China said the Philippines should stop "complicating" the situation in disputed waters as it insisted sovereignty over islands that are within Manila's exclusive economic zone.
The spokesman of the Chinese Ministry of Foreign Affairs, Wang Wenbin, issued the statement in response to a question about Philippine Coast Guard drills in the West Philippine Sea, where China has maintained fishing and militia vessels on top of artificial islands on reefs within the Philippines EEZ.
China "enjoys sovereignty over Nansha Islands including Zhongye Island and Zhongsha Islands including Huangyan Island and their adjacent waters, and exercises jurisdiction in relevant waters."
He was referring to China's name for the Kalayaan Group of Islands or Spratlys. Beijing has insisted on its claim despite losing to Manila before the UN-backed Permanent Court of Arbitration. China's historical claim based on its so-called nine-dash line map is invalid, the court said.
"We urge the relevant side to respect China's sovereignty and rights and interests, and stop actions complicating the situation and escalating disputes," Wang told reporters.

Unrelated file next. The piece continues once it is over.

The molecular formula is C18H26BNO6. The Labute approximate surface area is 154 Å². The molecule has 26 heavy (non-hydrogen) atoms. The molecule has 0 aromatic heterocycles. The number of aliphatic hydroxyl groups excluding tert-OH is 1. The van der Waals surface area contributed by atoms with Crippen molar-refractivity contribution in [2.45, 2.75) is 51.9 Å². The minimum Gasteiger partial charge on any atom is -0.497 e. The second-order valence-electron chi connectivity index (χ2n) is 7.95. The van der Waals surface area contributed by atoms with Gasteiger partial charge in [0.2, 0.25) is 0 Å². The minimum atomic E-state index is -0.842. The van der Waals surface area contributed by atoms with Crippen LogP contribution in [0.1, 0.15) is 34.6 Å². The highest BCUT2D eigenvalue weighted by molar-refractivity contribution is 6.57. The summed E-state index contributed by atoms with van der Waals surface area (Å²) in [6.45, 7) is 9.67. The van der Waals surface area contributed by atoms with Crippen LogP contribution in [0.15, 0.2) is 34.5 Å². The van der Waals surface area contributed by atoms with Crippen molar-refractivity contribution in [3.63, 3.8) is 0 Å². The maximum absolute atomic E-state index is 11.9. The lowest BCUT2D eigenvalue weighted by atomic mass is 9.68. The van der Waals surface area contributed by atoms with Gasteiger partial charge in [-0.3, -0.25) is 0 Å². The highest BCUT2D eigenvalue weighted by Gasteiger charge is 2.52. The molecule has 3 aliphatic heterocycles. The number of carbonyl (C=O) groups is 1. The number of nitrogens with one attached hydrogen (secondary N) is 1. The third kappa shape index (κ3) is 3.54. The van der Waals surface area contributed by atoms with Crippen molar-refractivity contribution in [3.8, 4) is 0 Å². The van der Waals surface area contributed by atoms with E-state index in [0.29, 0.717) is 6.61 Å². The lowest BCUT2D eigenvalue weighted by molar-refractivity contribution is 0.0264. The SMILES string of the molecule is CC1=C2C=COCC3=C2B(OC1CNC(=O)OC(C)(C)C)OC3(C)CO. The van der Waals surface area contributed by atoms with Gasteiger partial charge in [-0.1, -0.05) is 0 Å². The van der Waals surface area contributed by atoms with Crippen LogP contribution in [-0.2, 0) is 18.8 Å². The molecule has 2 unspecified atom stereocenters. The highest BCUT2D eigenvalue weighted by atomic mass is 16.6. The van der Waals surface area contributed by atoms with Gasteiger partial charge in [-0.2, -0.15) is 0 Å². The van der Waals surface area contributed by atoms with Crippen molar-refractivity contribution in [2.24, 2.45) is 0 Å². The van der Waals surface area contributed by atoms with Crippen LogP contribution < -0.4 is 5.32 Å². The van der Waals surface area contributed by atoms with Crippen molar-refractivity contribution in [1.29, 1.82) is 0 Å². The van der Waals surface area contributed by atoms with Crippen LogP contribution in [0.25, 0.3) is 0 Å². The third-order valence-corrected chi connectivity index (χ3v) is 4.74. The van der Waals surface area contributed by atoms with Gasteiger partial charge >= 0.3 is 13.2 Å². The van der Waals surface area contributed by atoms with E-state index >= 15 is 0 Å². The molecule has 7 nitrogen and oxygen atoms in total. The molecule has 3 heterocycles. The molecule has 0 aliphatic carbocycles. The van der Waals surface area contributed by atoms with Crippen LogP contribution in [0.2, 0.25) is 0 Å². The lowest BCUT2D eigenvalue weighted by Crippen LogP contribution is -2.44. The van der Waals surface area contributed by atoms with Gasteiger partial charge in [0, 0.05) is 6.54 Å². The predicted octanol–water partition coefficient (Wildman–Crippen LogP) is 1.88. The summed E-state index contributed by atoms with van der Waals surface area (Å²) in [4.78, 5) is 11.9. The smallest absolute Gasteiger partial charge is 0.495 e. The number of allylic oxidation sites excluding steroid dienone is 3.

WHAT WENT BEFORE:
Tensions between Manila and Beijing flared up in early April after the Filipino military spotted dozens of Chinese militia and fishing vessels off Julian Felipe (Whitsun) reef.
China has refused to pull out its ships despite daily diplomatic protests and summons on its ambassador to Manila.
China is claiming almost the entire South China Sea, overlapping with claims by the Philippines, Vietnam, Brunei, Taiwan and Malaysia. Some $3.4 million worth of trade passes through the disputed waters annually and Washington has expressed concern over Beijing's actions in the region.
The Chinese government also refuses to recognize a UN court's ruling that favored the Philippines and invalidated its vast claims.
While the Philippines has filed numerous diplomatic protests over China's actions that endangered the lives of Filipino fishermen, Beijing has built artificial islands over the disputed reefs.